Sunday, April 6, 2008
Startup@Singapore Web 2.0 Talk - Failure to Winner
So I was at S@S's last installment of its Emerging Industries series of talks, talking about Web 2.0, with NTT. I have to admit that I was largely attracted to this talk because Kevin Lim was speaking (not that I'm attracted to him la shit but I always love to hear what he has to say). And the other two speakers, Vanessa Tan (Van Tan) and Stuart Tan, were also familiar names to me, so I thought it would be pretty fun.
It was quite a large audience. Interestingly a whole group of students who didn't seem any older than JC took up two centre rows of seats.
S@S, however, did a dismal job of webcasting Kevin over. They were doing it through Skype, which I would concede as the optimal consumer solution, but projected onto the wall, Haysoos Christ Kevin looked worse than a eboy picture. Nevertheless I was impressed with his casting setup - him with two PiPs - one with a side view of him and another with his theorycast logo. And that's not all - he had a scrolling ticker tape at the bottom which he could dynamically change on the fly. You'll see how he used it later on in this post.
But back to the S@S people's setup. How motheringly bad can your set up be? There are plenty of technically adept people to consult even if you don't know how to create smooth webcasting. Kevin had the view of only one cam, the laptop's webcam, and it was facing not the audience but the speakers on stage. Could have done a PiP like he did. They were using the laptop's built-in mic for Kevin's audio. Could have routed the audio out of the mixer in to the laptop. But noo! Built-in mic. For tech's sake you people you aren't small fry. Get yourself some bloody help la. Freaking give a student a $50 angbao to help you with the setup.
Having said that, I still think S@S should be duly credited for even trying such new and somewhat unpredictable technology. Other companies or organizations would have given up a first-choice speaker because he's halfway round the world; S@S went ahead and failed spectacularly at it, but I do hope they learn from it, because when pulled off, its just amazing and maybe, just maybe, awe-inspiring.
And then there was the moderator, who introduced himself as a first-year communications student, and who looked as though he was frantically called at 5 in the morning because the original moderator came down with a 41-degree fever. Then again, there's a chance that that happened.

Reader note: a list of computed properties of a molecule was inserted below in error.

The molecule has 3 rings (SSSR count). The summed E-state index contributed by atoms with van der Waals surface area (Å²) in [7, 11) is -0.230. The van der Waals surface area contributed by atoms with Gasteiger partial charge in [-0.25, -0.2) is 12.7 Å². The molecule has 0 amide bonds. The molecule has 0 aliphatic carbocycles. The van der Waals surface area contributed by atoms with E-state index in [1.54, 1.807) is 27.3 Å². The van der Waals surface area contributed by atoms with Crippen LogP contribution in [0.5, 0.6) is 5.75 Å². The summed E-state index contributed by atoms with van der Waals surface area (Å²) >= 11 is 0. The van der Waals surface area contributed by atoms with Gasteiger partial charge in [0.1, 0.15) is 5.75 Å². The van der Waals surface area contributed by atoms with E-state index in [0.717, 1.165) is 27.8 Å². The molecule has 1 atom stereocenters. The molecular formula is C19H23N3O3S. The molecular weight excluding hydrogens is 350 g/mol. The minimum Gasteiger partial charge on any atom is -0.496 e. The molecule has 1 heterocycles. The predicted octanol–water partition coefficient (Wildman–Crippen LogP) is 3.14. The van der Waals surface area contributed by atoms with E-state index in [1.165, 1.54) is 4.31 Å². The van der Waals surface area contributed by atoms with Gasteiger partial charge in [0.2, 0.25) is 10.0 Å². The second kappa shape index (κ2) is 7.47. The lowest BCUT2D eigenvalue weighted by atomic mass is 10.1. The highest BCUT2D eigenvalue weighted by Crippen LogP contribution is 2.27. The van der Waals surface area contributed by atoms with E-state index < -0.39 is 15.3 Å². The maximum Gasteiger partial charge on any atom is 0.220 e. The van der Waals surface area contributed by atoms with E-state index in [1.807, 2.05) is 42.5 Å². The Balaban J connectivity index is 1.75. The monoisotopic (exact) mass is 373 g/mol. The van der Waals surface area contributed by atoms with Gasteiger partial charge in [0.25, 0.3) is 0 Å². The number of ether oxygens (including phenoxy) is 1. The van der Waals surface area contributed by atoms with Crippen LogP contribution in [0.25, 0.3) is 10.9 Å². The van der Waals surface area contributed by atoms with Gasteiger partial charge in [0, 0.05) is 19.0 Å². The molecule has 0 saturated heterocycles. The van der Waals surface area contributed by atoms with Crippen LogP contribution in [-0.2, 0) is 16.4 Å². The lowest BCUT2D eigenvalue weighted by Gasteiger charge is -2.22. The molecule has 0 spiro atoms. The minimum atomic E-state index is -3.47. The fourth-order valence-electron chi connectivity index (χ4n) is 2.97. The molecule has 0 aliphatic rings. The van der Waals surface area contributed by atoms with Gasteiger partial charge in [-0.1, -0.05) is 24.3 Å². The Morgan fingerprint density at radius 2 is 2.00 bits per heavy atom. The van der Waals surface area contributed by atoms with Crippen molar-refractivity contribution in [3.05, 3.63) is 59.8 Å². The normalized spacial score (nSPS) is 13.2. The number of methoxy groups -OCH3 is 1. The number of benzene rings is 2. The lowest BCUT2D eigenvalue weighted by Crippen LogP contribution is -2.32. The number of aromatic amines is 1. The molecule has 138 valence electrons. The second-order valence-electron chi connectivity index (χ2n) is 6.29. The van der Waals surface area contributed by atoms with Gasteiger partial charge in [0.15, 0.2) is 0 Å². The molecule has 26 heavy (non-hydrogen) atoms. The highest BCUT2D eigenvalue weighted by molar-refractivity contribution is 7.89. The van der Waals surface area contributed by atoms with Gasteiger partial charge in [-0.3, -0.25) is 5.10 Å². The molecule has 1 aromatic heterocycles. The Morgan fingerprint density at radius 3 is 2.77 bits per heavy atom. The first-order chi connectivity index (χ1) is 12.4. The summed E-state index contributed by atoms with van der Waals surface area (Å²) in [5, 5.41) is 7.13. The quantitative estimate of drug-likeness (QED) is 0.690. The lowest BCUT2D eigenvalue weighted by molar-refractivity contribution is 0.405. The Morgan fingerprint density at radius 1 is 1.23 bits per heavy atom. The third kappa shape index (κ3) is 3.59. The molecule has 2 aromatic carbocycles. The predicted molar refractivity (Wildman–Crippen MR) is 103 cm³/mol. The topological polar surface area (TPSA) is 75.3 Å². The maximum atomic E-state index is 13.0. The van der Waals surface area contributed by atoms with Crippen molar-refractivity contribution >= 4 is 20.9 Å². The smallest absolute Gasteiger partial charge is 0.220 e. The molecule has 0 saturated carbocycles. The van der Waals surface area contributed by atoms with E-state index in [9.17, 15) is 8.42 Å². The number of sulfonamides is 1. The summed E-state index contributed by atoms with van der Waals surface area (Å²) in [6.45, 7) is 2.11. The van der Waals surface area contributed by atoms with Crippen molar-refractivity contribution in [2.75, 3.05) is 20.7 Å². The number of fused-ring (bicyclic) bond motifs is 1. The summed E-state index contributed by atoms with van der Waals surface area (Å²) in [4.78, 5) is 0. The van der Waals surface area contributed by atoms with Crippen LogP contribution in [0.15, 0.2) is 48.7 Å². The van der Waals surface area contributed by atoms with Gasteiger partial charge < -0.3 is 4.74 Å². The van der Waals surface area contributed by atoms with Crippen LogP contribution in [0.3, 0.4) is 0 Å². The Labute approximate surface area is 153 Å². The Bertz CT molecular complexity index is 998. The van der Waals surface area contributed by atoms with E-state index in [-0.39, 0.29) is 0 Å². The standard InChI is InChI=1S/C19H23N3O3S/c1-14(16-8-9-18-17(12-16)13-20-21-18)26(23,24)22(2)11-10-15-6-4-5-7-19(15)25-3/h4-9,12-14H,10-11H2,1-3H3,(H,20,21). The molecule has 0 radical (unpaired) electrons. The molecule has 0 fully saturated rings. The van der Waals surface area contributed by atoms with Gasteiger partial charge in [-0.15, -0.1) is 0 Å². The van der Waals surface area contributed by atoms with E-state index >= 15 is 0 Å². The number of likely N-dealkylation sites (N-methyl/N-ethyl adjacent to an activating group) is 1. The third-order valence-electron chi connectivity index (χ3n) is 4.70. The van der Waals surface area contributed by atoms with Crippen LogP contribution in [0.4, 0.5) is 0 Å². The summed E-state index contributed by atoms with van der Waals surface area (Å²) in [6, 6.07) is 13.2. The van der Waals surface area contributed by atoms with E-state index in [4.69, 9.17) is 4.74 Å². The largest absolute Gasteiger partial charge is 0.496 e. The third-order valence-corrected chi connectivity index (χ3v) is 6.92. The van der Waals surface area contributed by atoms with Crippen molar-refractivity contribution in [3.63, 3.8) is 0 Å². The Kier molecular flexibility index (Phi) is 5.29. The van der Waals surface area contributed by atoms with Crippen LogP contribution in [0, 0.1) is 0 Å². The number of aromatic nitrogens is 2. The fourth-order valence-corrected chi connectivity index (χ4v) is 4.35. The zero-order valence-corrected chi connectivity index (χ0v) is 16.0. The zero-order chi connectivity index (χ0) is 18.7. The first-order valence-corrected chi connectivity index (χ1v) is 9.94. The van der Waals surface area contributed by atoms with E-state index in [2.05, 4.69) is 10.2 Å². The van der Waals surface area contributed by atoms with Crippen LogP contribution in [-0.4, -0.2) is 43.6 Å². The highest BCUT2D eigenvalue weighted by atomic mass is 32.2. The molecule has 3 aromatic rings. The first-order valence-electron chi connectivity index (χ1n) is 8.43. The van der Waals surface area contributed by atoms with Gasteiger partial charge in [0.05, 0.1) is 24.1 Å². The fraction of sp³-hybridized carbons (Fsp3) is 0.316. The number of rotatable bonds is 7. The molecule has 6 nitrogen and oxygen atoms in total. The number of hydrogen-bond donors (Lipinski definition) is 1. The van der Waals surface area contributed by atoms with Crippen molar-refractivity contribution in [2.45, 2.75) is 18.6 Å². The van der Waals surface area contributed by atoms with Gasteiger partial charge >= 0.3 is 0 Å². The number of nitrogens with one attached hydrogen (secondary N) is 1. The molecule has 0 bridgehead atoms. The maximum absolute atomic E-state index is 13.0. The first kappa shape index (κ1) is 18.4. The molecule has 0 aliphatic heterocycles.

First-year? Panel moderator? Seriously? Is it that hard to find a final-year? Or a toastmaster even???
He failed to intercept when a member of the audience booed VanTan (not that we were entirely pissed at the booer, who turned out to be Bill Claxton aka itr8, but still he wasn't doing his job), he seemed to be always caught unaware when the panelists finished answering, and was just generally not quite up to it. But, I like to see good in people, and at the very least, he was well-spoken and articulated.
Because of the earlier described setup, Kevin had a horrible time hearing questions - he mostly heard painfully loud white noise and static, as evidenced by the short recording he posted after the conference. Only the moderator walked down to the laptop to repeat the questions, and it was quite amusing when it was Q&A and he went. "If anyone has questions for Kevin, please come down to the laptop."
Enter NTT, itr8, micamonkey, and me! While the other three started Twittering Kevin the proceedings of the panel (some with opinions, some plain reports... micamonkey relied solely on her Nokia 3100 to Twitter. Talk about fastest fingers first.), I with my usual rational mind decided to turn myself into a speech-to-text machine, transcripting what was said to Kevin via Windows Live Messenger. For awhile, I struggled to type coherent sentences on the 9" Classmate PC, but then thankfully NTT swapped his Macbook, so I had the relative luxury of a 15+" keyboard to type on. It felt surreal and somewhat accomplishing, 1) pushing a part of myself to the limit (make what you will of it, but I just don't type that fast), and 2) seeing the concepts Kevin taught me come to life before my geeky bespectacled eyes, notably crowdsourcing and the gift economy.
I think I had to Twitter something, and koped the Classmate back for awhile. NTT found this so amusing that he took my camera to snap this priceless picture. I guess multi-tasking and four desktop spaces just isn't enough for my social whoring needs.
Meanwhile, Kevin was being a riot on screen with his ticker tape. Just look at his crazy statements!
He said later on Twitter that he felt he had to stop all his crazy tickertape statements because he felt he was ruining the whole discussion with his mean one-liners. Well I agreed with half of it. Which half? Go figure. :)
Kevin's since told the Tech65 team that his secret is this downright awesome Mac application called CamTwist. For free, this gem allows you to create PiPs, display pictures, logos, watermarks, RSS feeds ticker tape, and plenty of other plain cool effects. So Mackies, be sure to check it out, and Windowers, if you beg and plead enough I guess they'll make a Win version.
I can't emphasize enough how unprofessional I felt S@S was, but I'm not blacklisting them just yet, and hey, you shouldn't too. I think it's only fair to give them more chances, and we all learn some time or the other. Just for this event however, Kevin's madness and our indirect participation in the panel really made the event do a sharp about turn, from a doomed failure, to a priceless winner.
Just for us, at least.